Dr Frank, Medical Officer
About Dr Frank
Dr Frank, Medical Officer at Ujiji Health, is reminded daily of the impact malaria has on people’s lives. He‘s worked at the Ujiji Health Centre since 1992, a clinic offering a wide range of patient services, including pregnancy services.
In the past three decades, real progress has been made in the battle against the disease but there’s still more to do. Not only has Dr. Frank seen the number of malaria cases decline, but every person who arrives with malaria-like symptoms now gets a rapid diagnostic test (RDT).
"BEFORE WE HAD THE TEST, SOMETIMES YOU CAN'T TELL IF IT'S MALARIA. SOMETIMES BEFORE WE JUST WENT ON THE SIGNS AND SYMPTOMS."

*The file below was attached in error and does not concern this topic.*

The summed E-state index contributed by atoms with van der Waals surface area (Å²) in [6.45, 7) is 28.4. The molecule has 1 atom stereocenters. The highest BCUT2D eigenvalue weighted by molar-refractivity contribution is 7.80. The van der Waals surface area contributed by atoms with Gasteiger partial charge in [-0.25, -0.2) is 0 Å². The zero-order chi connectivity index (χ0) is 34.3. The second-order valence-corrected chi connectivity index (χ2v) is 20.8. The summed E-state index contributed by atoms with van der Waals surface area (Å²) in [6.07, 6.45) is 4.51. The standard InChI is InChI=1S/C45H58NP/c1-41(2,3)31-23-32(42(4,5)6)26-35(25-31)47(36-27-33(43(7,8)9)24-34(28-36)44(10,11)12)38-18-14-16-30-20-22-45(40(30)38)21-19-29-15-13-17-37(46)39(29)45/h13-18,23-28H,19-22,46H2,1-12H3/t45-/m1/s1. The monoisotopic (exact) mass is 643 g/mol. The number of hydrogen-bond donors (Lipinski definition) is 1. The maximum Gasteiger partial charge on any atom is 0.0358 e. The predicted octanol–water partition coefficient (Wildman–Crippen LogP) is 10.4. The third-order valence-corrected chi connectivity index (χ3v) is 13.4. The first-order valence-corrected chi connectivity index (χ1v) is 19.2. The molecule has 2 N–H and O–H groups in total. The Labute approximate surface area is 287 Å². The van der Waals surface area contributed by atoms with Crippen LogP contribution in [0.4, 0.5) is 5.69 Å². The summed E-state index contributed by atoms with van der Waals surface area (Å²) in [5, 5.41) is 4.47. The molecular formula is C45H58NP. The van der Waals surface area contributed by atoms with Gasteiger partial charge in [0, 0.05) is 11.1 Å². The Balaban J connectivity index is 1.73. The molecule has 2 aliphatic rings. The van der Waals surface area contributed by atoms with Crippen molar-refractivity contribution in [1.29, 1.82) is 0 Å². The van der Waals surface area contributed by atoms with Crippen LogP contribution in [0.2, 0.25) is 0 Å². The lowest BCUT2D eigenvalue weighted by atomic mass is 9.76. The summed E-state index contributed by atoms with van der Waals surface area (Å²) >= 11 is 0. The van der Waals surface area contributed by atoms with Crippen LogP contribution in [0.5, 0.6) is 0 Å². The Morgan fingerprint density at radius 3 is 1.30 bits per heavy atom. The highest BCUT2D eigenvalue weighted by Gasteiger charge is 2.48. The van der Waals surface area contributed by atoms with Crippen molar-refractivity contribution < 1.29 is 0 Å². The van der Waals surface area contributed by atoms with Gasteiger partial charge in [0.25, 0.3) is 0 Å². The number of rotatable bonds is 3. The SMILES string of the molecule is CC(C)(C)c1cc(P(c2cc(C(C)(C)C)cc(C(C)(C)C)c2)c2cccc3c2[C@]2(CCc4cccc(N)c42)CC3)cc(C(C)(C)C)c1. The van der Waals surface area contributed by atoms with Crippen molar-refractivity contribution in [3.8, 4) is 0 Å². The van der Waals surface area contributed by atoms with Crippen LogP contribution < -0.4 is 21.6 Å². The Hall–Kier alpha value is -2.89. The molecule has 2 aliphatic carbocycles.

The RDT has transformed malaria treatment because it means doctors and nurses no longer have to rely solely on symptoms to diagnose. In the past, people could be misdiagnosed and given the wrong medication.
The main challenge Dr Frank now experiences is an occasional delay in the supply of the RDT. As he explains “Now we’re even seeing an improvement in drug supply. What we need to further improve is that sometimes we go three to five days without this RDT. Maybe every three months we run low.”
The clinic also runs vital malaria education sessions for mothers and expectant mothers. Twice a week, nurses host the discussions in the waiting rooms.
Volunteers from the Tanzania Communication and Development Centre (TCDC), an organisation funded by the Comic Relief and GSK partnership, sometimes deliver the sessions as part of their work to fight malaria.
According to Dr Frank, treatment varies depending on age and severity. “With babies under five we admit them. With other children, if they have severe malaria we admit them. If it’s uncomplicated, we give them drugs.”